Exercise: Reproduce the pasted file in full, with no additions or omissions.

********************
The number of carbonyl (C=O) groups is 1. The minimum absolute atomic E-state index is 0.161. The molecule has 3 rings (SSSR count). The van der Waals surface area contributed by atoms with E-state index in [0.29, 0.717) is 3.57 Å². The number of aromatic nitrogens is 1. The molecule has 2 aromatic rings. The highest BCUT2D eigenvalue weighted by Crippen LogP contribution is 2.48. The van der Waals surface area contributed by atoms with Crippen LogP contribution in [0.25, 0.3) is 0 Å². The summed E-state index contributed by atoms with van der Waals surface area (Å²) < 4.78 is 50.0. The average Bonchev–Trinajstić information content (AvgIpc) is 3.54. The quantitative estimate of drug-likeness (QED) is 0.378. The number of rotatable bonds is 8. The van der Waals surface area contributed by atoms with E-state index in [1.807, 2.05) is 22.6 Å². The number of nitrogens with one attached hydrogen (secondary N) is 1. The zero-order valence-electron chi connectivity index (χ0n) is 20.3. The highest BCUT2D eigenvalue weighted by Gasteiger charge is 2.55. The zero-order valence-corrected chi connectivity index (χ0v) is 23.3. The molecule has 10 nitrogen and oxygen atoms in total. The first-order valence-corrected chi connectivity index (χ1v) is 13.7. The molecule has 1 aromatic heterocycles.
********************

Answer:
The number of carbonyl (C=O) groups is 1. The minimum absolute atomic E-state index is 0.161. The molecule has 3 rings (SSSR count). The van der Waals surface area contributed by atoms with E-state index in [0.29, 0.717) is 3.57 Å². The number of aromatic nitrogens is 1. The molecule has 2 aromatic rings. The highest BCUT2D eigenvalue weighted by Crippen LogP contribution is 2.48. The van der Waals surface area contributed by atoms with Crippen LogP contribution in [0.25, 0.3) is 0 Å². The summed E-state index contributed by atoms with van der Waals surface area (Å²) < 4.78 is 50.0. The average Bonchev–Trinajstić information content (AvgIpc) is 3.54. The quantitative estimate of drug-likeness (QED) is 0.378. The number of rotatable bonds is 8. The van der Waals surface area contributed by atoms with E-state index in [1.807, 2.05) is 22.6 Å². The number of nitrogens with one attached hydrogen (secondary N) is 1. The zero-order valence-electron chi connectivity index (χ0n) is 20.3. The highest BCUT2D eigenvalue weighted by Gasteiger charge is 2.55. The zero-order valence-corrected chi connectivity index (χ0v) is 23.3. The molecule has 10 nitrogen and oxygen atoms in total. The first-order valence-corrected chi connectivity index (χ1v) is 13.7. The molecule has 1 aromatic heterocycles.